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Many poems, stories, and ballads have been written about the noble robber Robin Hooda. But was he a natural person, or just a beautiful legend? Historical disputes have been going on about this for a long time.
Who was the prototype for Robin Hooda?
Probably the earliest source describing the deeds of this hero is “The Ballad of Robin Hooda,” written at the end of the XIV century. The proud, fearless robber from the Sherwood Forest robs the rich, helps the poor, punishes the evil and the greedy. Later, the name of Robin Hood begins to appear in other sources. For example, Jeffrey Chaucer’s The Canterbury Tales mentions “the hazel thickets where the jolly Robin walked.”
Modern researchers believe that several historical figures could be the prototypes of Robin Hood at once. So, in the registers of the population census for 1228 and 1230. the name of Robert Hood, nicknamed the Brownie, is found. According to sources, he came into conflict with the law. In addition, the emergence of the rebel movement led by Sir Robert Twing dates back to about the same time.
However, no mention of Robert Fitzut has been found in the official archives. Robin Hood, however, skeptics point out that current records do not mention a rebellious nobleman named Robin Fitzut.
Who was the king of Robin Hood?
Aside from the timing issues of the Robin Hooda stories, various sources tell us about different kings. The first historian, Walter Bower, confidently placed Robin Hood in the 1265 revolt against King Henry III, led by Simon de Montfort, the king’s son-in-law. After his defeat during the Battle of Evesham, most of the rebels remained in the army and led a life similar to that described in the ballads about Robin Hood.
What is most evident in Robin Hood is the development of the legend. There is no mention of Marian, the hero’s girlfriend, in the early ballads. It first appears at the end of the 15th century, when folk songs and dances became popular on the May holidays. Huge baby John and Robin Hood at the very beginning, but Father Tuck appears in the last ballad when he plunges Robin into a stormy stream.
The real Robin Hooda is a simple yeoman. Later, he turns into a rebellious nobleman. There are so many conflicting additions to the legend of Robin Hood that it is unlikely that a real hero will ever be found. Most scholars nowadays agree that he is the type – the robber hero – described in ballads handed down from generation to generation since the 1300s.
Storytellers weave various conflicting stories and real people into their stories and turn it all into a story about a person who may never have existed. As one professor wrote, “Robin Hooda is the offspring of a muse,” the invention of unknown poets who wanted to glorify the common person who sought justice against the pressures of nobility and wealth. This is what praised him and made him the hero of ballads: He was an excellent robber and did a lot of Good to the poor And for this, the Lord spared his soul.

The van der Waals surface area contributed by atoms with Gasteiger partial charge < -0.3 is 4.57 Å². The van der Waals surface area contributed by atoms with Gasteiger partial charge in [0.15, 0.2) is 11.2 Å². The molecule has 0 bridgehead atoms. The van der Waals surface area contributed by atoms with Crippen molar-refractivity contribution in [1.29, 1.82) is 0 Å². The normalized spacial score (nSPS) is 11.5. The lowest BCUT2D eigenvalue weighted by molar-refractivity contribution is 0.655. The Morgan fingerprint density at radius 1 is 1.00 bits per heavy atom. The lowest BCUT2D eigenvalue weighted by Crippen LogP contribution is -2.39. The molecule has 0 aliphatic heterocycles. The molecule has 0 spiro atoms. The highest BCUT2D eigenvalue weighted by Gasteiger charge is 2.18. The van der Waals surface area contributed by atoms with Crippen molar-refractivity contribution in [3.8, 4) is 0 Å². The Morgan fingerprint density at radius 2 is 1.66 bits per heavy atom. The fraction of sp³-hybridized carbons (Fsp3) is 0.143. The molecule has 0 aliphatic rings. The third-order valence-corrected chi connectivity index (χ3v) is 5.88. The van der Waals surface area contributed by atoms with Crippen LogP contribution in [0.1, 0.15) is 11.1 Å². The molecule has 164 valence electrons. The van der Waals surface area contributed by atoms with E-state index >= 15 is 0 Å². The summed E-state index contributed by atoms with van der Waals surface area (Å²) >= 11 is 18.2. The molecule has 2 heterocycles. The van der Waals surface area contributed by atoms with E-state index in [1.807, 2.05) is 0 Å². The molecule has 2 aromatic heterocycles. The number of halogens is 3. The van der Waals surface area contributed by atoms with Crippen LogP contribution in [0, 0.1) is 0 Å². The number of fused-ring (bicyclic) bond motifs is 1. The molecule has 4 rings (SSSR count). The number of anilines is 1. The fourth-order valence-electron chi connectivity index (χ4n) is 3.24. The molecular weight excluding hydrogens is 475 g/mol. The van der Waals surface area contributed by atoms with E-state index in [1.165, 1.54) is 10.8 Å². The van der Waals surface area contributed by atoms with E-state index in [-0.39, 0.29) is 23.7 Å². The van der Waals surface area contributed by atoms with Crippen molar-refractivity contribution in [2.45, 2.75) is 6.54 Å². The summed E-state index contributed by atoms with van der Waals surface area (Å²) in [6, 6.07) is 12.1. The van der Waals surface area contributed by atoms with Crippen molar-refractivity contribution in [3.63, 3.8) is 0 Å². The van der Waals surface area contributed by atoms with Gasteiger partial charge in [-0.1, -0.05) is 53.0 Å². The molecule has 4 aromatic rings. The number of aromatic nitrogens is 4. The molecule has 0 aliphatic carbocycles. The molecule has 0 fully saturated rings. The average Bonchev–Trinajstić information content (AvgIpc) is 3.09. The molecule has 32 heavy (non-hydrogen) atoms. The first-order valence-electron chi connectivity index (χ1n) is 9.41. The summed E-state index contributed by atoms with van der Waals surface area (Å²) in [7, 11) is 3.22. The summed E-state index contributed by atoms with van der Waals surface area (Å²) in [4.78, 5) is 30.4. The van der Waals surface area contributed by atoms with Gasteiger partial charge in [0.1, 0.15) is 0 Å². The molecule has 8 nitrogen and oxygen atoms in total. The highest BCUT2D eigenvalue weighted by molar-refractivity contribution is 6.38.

There is also a version that Robin Hooda was one of the warriors of King Richard the Lionheart. He ruled England in the last decade of the XII century. However, as mentioned earlier, the monarch rarely visited his state, spending time on foreign military campaigns. And the adventures of Robin Hood take place in England.
Man in the Hood
Most researchers are still inclined to believe that Good is a nickname, not a surname. Hood (Hood), translated from English, means “hood.” This is a traditional item of clothing for all medieval robbers. By the way, this word could mean several headdresses at once: a hood, a cap, a hood, a cowl, a helmet – the main thing is that it protects the whole head. And the term also has a symbolic meaning: “hide.” Hence the expression “hoodlum” – “thug,” “bully” (after all, honest people do not need to cover their faces and heads if they are not warriors). Thus, Robin Hood was understood as a secretive person with hooligan manners. So, most likely, the image of Robin Hooda is collective. They are oppressed by the authorities and the rich. The poor dreamed of a national hero who would fight for justice, defending the rights of the most disadvantaged.
Oddly enough, the mythical character has his own grave, next to which there is even a monument to Robin Hood. It is located near Kirkless Abbey in West Yorkshire. As legend has it, the sick Robin Hooda came to the monastery’s abbess, having heard that she was very knowledgeable in the medicinal craft. But she turned out to be loyal to the authorities pursuing the robber and decided, on the contrary, to hasten his death.
Arrow of a Medieval Model
Meanwhile, researcher Richard Rutherford-Moore doubts that Robin Hooda could have been buried in this place. Having experimented with a bow and arrow of a medieval model, he concluded that an arrow fired from the gatehouse window could fly away from him at most 5 meters. And the archives testify that in the 18th century. In laying pipes, the remains of an unknown man were found near the notorious gatehouse. Maybe these were the bones of Robin Hood? But where they are now – no one knows.